Is Full-Frame Worth It? Comparison of dynamic ranges of APS-C and full-frame cameras

This testing shows a relatively minor advantage for full-frame sensors. There is also testing done by DP Review that shows absolutely no advantage in dynamic range for full-frame cameras (although that seems difficult to believe). A full discussion is in my prior article. Suffice it to say that increased dynamic range is only a slight advantage for full-frame digital cameras.

Dynamic Range Results: Tiny Advantage for Full-Frame

The Downside of Full-Frame

The only downside to buying a full-frame camera is the cost. They are more expensive. How much more expensive? It seems that the best way to compare is to look at the base full-frame camera of the “big 3” manufacturers (Canon, Nikon, and Sony) and compare it to the top APS-C camera in that lineup. Here’s how that comparison shakes out:

Is Full-Frame Worth It? Chart Showing Additional Cost of Full-Frame Cameras

It is a strange time in the world of photography in that the Canon base full-frame model actually costs less than its top APS-C model. That is just a function of the full-frame model being discounted because it is due to be refreshed, while the flagship APS-C model is brand new. When the 6D was fresh on the market, it was a little over $2000, so the difference was about $400. Once you normalize the Canon pricing, the average cost difference among each manufacturer is $450.

Pricing Result: Full-Frame adds about $450 to the cost of a camera

So . . . Is Full-Frame Worth It?

Here are the results of our comparisons of APS-C and full-frame cameras:

Is Full-Frame Worth It: Chart showing advantages of full-frame cameras over APS-C

Overall, the benefits of full-frame cameras over APS-C cameras are relatively modest. The only significant advantage is in the area of low-light performance. The other changes are modest. Having said that, the difference between great photography and good photography is often a series of minor changes. Therefore, these modest changes are somewhat important.

I would not recommend paying a fortune more for a full-frame camera, but you don’t have to. At present, you can pay less for Canon’s base-level full-frame camera than its flagship APS-C camera. Even under normal circumstances, the cost is about $450. Significant? Yes. Out of range? I don’t think so.

Based on this information, I’m prepared to say that, yes, it is worth it to buy a full-frame camera.

That said, I don’t think there is a wrong answer for everybody. I do not want to appear wishy-washy, but I think reasonable minds can differ here. The advantages are modest and the cost seems in line with those advantages. Frankly, all that tells me is that the manufacturers have priced the cameras appropriately.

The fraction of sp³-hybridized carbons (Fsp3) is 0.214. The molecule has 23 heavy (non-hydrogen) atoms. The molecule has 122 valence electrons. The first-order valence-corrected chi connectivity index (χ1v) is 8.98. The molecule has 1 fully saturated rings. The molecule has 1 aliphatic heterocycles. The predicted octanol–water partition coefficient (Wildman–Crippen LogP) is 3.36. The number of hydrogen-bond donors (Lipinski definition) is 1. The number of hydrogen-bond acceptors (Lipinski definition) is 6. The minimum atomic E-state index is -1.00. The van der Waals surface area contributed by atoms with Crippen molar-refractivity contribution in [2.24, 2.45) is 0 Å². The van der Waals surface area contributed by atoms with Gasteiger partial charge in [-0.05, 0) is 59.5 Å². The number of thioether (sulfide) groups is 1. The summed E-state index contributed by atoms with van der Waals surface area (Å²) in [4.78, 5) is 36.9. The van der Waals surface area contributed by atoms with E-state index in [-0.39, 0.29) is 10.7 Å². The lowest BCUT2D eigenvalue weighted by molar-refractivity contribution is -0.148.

1. Ah…point of clarification: the Sony a6000 is a mirrorless camera, while both the Canon 7D mk ii and the Nikon D7100 are DSLRs. The Sony contender for top APS-C model is more properly the a77ii, selling for $898 at B&H (body only). Of course, the full frame model listed, the a7, is also a mirrorless camera. What about the a99, at $1998? Isn’t that more equivalent to the Canon and Nikon models?

    Otherwise, I find this article fascinating. I’ve noticed a significant difference in quality between point-and-shoot vs APS-C sensors, and I had assumed that it would carry over between APS-C vs Full-frame. My unsatiated longing for a full-frame camera is greatly reduced, on learning that the improvements in quality are mostly minor!


    1. Good point, and thanks. Yeah the difference between point and shoots and APS-C remains huge, I believe. You are right that I compared some mirrorless and DSLRS. When it comes to DSLRs, I just go Canon or Nikon, so I didn’t include the Sony. I could see adding that though. Thanks for the clarification!

  2. The D7100 is NOT the top DX format for Nikon. It has always been the D200/D300/D300s and now D500.. Yes it took awhile to update it, but it is here. The D7100 was NEVER a replacement for these cameras, the D7000/D7100 was a continuation of the prosumer D80/D90 lines. The D500 is a pro DX camera and is $1,999. However, this adds to your point. The entry level FX camera is cheaper than the top of the line DX…

    1. Thanks for the input. The D500 was just announced, so obviously that camera was not even available when I wrote this article. The D300S has been discontinued by Nikon so it was not considered. I don’t think I ever said that the D7100 was a replacement for it. But you’re right that, at this moment, we have another example of the flagship APS-C costing more than the full frame options. Interesting.

  3. Not sure about the point you’ve made on resolution : if you read DXO’s figures carefully, you’ll notice that almost no lens fully resolves the 24MP of a APS-C camera (at best, it goes to 16MP), whereas it happens more than often with cameras with 24MP FF sensors.

    Having a 24MP sensor is useless if no lens can match that resolution. It is particularly true with APS-C sensors, while it isn’t a problem at all with 24MP FF sensors. Of course, you’ll still have 24MP images with your APS-C camera, but with as many details as if you had used a 16MP sensor, approximately.

    1. Very good point. I shoot m4/3 and wish that Olympus and Panasonic would focus on making an incredible 12mp sensor rather than trying to keep upping the MP. I’d much rather have better low-light performance and DR than more MP. Give me an E-M1s with 12mp sensor rather than E-M1ii with 20mp. I don’t see that happening though since everyone is bonkers over high MP count.

  4. Surly you have missed one huge downside of going FF when you have a stock of high quality lenses, you’ll get much less reach with a telephoto on FF and the cost to buy a longer focal length than 200mm to attain similar results as a 200mm on an APS-C sensor is going to be very costly.

    The advantage is there to be had for the wide angle lenses when upgrading to FF but buying 10mm wide angle lenses to replace a 17/18mm lenses (for an APS-C body) is not such a huge price difference as for the telephoto. So my point is, staying with APS-C sensors mean you can a wider spectrum of focal length for less money than with a FF sized sensor. This is the only hurdle for me at the moment when considering upgrading to FF.